Race, Ethnicity, and the Participation Gap: Understanding Australia's Political Complexion
Published: November 2018© 2018
Imprint: University of Toronto Press
Page Count: 224 Pages
Dimensions: 6.10 x 9.10
224 Pages, 6.10 x 9.10 x 0.90 in
Race, Ethnicity, and the Participation Gap begins with the argument that political institutions in settler and culturally diverse societies such as Australia, the United States, and Canada should mirror their culturally diverse populations. Compared to the United States and Canada, however, Australia has very low rates of immigrant and ethnic minority political representation in the Commonwealth Parliament, particularly in the House of Representatives. The overall existence of racial hierarchies within formal political institutions represents an inconsistency with the democratic ideals of representation and accountability in pluralist societies.
Drawing on findings from the United States, Canada, and Australia, Juliet Pietsch reveals that the lack of political representation in Australia is significant when compared to the United States and Canada, revealing a serious democratic deficit. Her book is devoted to exploring this central puzzle: why is it that, despite having a similar history to other settler countries, Australia shows such comparatively low rates of political participation among its immigrant and ethnic minority populations from non-British and European backgrounds? In addressing this crucial question, Race, Ethnicity, and the Participation Gap examines the impact of Australia’s alternative path on the political representation of immigrants and ethnic minorities.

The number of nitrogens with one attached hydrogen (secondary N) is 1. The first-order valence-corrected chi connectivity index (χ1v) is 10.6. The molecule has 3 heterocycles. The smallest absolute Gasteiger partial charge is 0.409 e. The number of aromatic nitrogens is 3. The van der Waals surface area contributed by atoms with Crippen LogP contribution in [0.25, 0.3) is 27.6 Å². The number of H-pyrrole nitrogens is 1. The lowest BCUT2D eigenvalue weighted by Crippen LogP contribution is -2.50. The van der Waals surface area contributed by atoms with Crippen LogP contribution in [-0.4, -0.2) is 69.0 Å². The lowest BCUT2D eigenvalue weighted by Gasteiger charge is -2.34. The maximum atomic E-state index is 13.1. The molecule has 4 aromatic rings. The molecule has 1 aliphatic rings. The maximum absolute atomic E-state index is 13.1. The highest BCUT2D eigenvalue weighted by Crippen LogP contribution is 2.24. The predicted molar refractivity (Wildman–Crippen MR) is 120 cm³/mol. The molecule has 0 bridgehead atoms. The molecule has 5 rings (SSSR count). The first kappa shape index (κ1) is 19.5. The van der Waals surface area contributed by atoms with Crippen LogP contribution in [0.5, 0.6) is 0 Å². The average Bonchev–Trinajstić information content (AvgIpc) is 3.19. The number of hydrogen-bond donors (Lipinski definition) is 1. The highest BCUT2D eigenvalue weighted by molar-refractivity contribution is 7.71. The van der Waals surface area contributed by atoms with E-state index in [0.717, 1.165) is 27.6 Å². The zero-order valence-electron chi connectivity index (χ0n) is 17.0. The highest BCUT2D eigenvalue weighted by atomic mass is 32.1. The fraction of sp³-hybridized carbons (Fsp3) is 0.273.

2. Representation: Comparisons with Canada and the United States
3. Historical and Legal-Institutional Context
4. Elites and Political Representation
5. Pan-Ethnic Identity and Political Behaviors
6. Home Country Politics and Political Attitudes
7. Discrimination and Unequal Outcomes
"Modern Australia is quintessentially projected as a successful player in the modern immigration game and is often compared favourably with other advanced liberal democracies. Meanwhile, its political system has been conspicuously slow to adapt and represent the country’s changing political complexion. Juliet Pietsch examines political opportunity structures to assess how far Australia’s political character has changed, and finds important barriers to successful long-term political integration. Her findings mean that big questions regarding political and social inclusion remain on the table in a way that some will find uncomfortable. Her excellent and timely study delivers a compelling rationale for policy makers to re-examine the capacity of modern Australian politics to successfully include immigrants and minorities and, crucially, to address race as a source of political division."Shamit Saggar, Professor of Political Science and Public Policy, Institute for Social and Economic Research, University of Essex
"Race, Ethnicity and the Participation Gap is a major contribution to our current knowledge about migrants' political incorporation in established settler democracies, and will be of interest to a wide range of readers in Australia, North America and Europe."Laura Morales, professor in Political Science and Comparative Politics, Sciences Po